The days of walking into a great corporate job right out of high school or university and staying there until you retired with a comfortable pension are over, if they ever really existed for most people.
All kinds of Canadians today are using their own skills and energy to earn a living on their own.
Canada Revenue Agency classifies these people as “self-employed.”
The number of people who make a living without technically having a job or a business is well over a million and it has been climbing steadily since 2015.
Some use their self-generated income to survive on totally, while others apply it to other income from part-time jobs that they hold at the same time. They are just trying to survive, and it is the nature of the times we live in for many people.
There was a time when revenue gained from these little jobs on the side could be hidden from the tax man. But our cashless society means just about everything can be traced now, and Canada Revenue Agency has become increasingly aggressive about finding a person’s undeclared income.
We talk to people very year who willingly pay taxes on earnings they had in their full-time job, but think the money they make on their own driving for Uber or renting out a spare room on Airbnb is all theirs to keep. Some build apartments in their basements for full-time tenants to help pay their mortgage, and neglect to declare this income.
Others are selling their jewelry or homemade soaps or breads at markets or out of their own homes. Some are cutting down trees or mowing lawns or cleaning homes or office buildings, or making clothing repairs.
Many of these people operate under the impression that as long as they make less than $30,000 a year (the cut-off point for collecting Goods and Services Taxes), this little bit of additional income is tax exempt.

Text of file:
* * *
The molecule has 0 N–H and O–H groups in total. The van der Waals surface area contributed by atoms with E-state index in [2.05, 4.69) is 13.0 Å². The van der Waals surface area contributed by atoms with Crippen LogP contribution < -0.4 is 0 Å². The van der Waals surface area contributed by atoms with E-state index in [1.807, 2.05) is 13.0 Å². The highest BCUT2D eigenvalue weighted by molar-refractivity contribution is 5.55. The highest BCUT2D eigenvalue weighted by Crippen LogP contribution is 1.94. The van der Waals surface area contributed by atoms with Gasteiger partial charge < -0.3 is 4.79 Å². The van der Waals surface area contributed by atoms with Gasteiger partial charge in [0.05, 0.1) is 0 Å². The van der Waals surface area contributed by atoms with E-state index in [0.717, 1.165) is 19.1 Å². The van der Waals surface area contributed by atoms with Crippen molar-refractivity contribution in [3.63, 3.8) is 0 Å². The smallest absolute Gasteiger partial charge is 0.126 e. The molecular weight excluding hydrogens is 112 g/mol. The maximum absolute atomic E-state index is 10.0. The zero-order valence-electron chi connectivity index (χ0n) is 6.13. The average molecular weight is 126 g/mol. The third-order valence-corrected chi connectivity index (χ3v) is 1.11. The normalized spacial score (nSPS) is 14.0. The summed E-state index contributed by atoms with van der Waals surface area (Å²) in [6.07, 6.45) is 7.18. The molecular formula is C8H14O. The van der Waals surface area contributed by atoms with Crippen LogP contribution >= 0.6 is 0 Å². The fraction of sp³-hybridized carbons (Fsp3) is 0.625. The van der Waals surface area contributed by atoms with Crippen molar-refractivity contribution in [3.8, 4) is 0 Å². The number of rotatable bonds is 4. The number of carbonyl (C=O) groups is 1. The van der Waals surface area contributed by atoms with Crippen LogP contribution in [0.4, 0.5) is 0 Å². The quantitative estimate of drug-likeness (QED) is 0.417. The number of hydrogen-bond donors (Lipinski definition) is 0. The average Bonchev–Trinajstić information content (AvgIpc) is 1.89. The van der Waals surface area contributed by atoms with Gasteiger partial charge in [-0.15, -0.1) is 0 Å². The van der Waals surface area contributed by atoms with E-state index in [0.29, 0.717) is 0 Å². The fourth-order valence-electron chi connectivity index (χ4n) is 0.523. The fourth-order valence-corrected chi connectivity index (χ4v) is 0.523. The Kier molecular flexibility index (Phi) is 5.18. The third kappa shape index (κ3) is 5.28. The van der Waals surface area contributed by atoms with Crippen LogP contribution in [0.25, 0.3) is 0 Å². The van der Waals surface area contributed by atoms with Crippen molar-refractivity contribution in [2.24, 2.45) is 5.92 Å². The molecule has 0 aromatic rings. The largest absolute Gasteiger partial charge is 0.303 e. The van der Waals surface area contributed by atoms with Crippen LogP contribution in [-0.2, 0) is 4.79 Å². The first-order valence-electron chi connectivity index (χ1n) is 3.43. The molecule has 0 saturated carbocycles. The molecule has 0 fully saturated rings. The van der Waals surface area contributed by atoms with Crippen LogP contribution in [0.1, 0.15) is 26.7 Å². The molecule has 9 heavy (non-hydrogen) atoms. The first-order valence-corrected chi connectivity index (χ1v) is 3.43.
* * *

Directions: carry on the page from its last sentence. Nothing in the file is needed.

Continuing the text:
The reality is that all income collected is taxable. If you get caught with undeclared income, you can face fines or even criminal charges. And you will have to pay the back taxes on what you did not declare.
Failure to declare your income may also do a disservice to you, because the same laws that insist you declare your income allow for you to declare expenses associated with creating this extra income.
If you use your car to get from job to job, for example, you can claim a portion of your car payments, gas, insurance, fuel, and repairs. If you earn your money working out of a home office, you can claim a portion of home maintenance, utilities and even property taxes.
You should also be aware that sometimes you do all the extra work and declare, only to find at the end of the year that you did it all for nothing. The extra money you earned was just enough to put you in a higher tax bracket and you had to pay back most of what you made.
How do you know how to do it right?
You can read about what you can claim and how it all works on the Canada Revenue Agency site. There is some excellent information available here on their website: https://www.canada.ca/en/revenue-agency/services/tax/businesses/small-businesses-self-employed-income.html
If it doesn’t cover your unique circumstances, contact a firm that offers consulting assistance for the self-employed and small business owners.
At Piligrim Accounting, for example, our team of university and college-educated accountants and bookkeepers can help you set up your system right from the start.
We provide services in five languages: English, Russian, Ukrainian, Bulgarian and Hebrew.
Whether you are starting just a one-person business or dipping your toe into the self-employment world, you need the advice of a professional accountant to make sure that you do it right and claim all of the deductions you are allowed.
The consultant can also let you know if your projected additional income will place you in an added tax bracket.
Certified professional bookkeeper and certified tax specialist Elena Ivanova is managing director of Piligrim Accounting Inc., a national accounting and tax preparation service based in Richmond Hill, Ont. You can reach her at firstname.lastname@example.org.